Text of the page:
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Encrypt Everything


Encrypt Everything

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djackson 22568
djackson 22568
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Ralph Hightower (12/16/2013)
Pick on South Carolina. The South Carolina Department of Revenue didn't encrypt the Social Security Numbers of taxpayers who filed electronic tax returns. Whoops! Now hackers have 6 million Social Security Numbers when they hacked into the computer systems.

You could substitute pretty much anything for "South Carolina" and "South Carolina Department of Revenue".

I am not knowledgeable enough to consider myself a cracker (true term for what the media calls hacker, all of us are hackers), but even I can break into a huge percentage of systems. Take anyone with minimal skills, or anyone willing to download automated tools, and the vast majority of systems are at risk.

As I see it, there are at least a couple viewpoints we need to have.

1) We all need to do a better job securing our data and our infrastructures
2) Independent hackers, not affiliated with any country, are a significant threat that we need to protect ourselves against, and we need to stop assuming we have nothing they want
3) Countries are also attacking us, not just the US and china, but all of them

An interesting article I read this weekend explained how one state (Louisiana?) is suing IBM for its involvement with the NSA. Lawyers always find a way to include more and more entities in lawsuits in order to maximize their profits. This is just the tip of the iceberg. I find it ironic that a government is suing a company due to their involvement wiht the government.

Dave
Andy Leonard
Andy Leonard
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If Snowden's leaks are to be believed, the NSA pressured encryption providers to provide some sort of access to them. In addition, a handful of encrypted services providers (http://rt.com/usa/cryptoseal-vpn-close-grant-nsa-521/ , for example) opted to close their doors rather than comply with the NSA.

I don't expect the djinn to make it back to the bottle. Sad

That said, I applaud the efforts of the companies that have announced they will add more encryption.

Andy

Andy Leonard
Data Philosopher, Enterprise Data & Analytics
Steve Jones
Steve Jones
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djackson 22568 (12/16/2013)


I am not knowledgeable enough to consider myself a cracker (true term for what the media calls hacker, all of us are hackers), but even I can break into a huge percentage of systems. Take anyone with minimal skills, or anyone willing to download automated tools, and the vast majority of systems are at risk.


Try "System" and "Manager" on Oracle systems. Works like "sa" and "" on many SQL Server systems.

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Miles Neale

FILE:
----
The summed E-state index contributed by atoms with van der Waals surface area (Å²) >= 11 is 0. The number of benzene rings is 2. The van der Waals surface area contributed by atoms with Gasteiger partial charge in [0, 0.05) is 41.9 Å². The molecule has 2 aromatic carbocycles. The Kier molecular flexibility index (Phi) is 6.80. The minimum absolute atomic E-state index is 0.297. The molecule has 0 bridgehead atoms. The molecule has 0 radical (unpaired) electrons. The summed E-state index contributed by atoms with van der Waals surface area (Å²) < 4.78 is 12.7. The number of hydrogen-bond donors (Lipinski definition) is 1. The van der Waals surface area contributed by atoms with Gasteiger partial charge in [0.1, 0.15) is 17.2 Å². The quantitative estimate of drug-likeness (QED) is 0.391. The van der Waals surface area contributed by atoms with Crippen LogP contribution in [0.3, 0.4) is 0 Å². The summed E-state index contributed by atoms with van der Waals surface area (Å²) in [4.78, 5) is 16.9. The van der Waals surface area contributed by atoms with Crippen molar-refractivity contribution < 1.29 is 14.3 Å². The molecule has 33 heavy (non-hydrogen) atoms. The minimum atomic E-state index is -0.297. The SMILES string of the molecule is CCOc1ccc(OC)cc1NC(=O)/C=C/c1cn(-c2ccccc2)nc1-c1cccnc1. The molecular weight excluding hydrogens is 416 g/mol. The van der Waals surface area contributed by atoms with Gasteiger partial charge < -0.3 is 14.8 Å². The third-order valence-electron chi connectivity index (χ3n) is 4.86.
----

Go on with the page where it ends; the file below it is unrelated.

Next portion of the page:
Miles Neale
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Steve, Nice word and the point of view is excellent. If we cannot protect "data at rest" we should at least protect the "data in motion". As you say it would be great to do both, and we should depending on the classification of the data being used. But there is even a fallacy in that. Our systems often do not know the difference between the data classification of each transaction, so it is far better to protect it all, just in case a programmer/analyst/developer/architect makes a mistake.

I cannot say that encryption covers a multitude of IT sins or errors, but every tool and strategy we can deploy to thwart the "enemy" we should.

Nice one!

Miles...

Not all gray hairs are Dinosaurs!
Gary Varga
Gary Varga
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No-one can help but see things from their perspective and, therefore, we have seen a very US-centric point of view on this i.e. the US Government targets US citizens, the US Government targets US corporations, foreign governments target US citizens, foreign governments target US corporations, foreign governments target US individuals etc.

The reality has been that a lot of governments around the world, a lot of organised crime syndicates around the world, a lot of corporations around the world, a lot of private collectives around the world and a lot of individuals around the world have been hacking governments from around the world, corporations from around the world and a lot of individuals from around the world. Ask Angela Merkel Whistling

I think that a politician from Portugal said it best when he said that the US Government was only doing what all governments would do given the same amount of funding.

I accept that it is most likely that the Chinese government and Chinese corporations are hacking US targets (I haven't seen the proof myself but I am prepared to take the reports at face value) but I bet that those Chinese Government and corporations are being hacked by the US too.

Also, I wonder if Chinese corporations have better practices to protect themselves from their own Government?

BTW I have no axe to grind. I am from the UK whose government also indulges in such practices ;-)

Gaz

-- Stop your grinnin' and drop your linen...they're everywhere!!!
djackson 22568
djackson 22568
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Gary Varga (12/24/2013)


Also, I wonder if Chinese corporations have better practices to protect themselves from their own Government?



GRIN - The chinese corporations ARE the chinese government. GRIN

Socialism, so the government runs everything. It is the only good thing about china, eventually the government will fall due to how the people are treated. I saw one recent news article that claimed in one city they have to wear masks due to the pollution! As much as I despise how the US government is being run, especially over the last 20 years or so, there are worse governments to be had.

Dave
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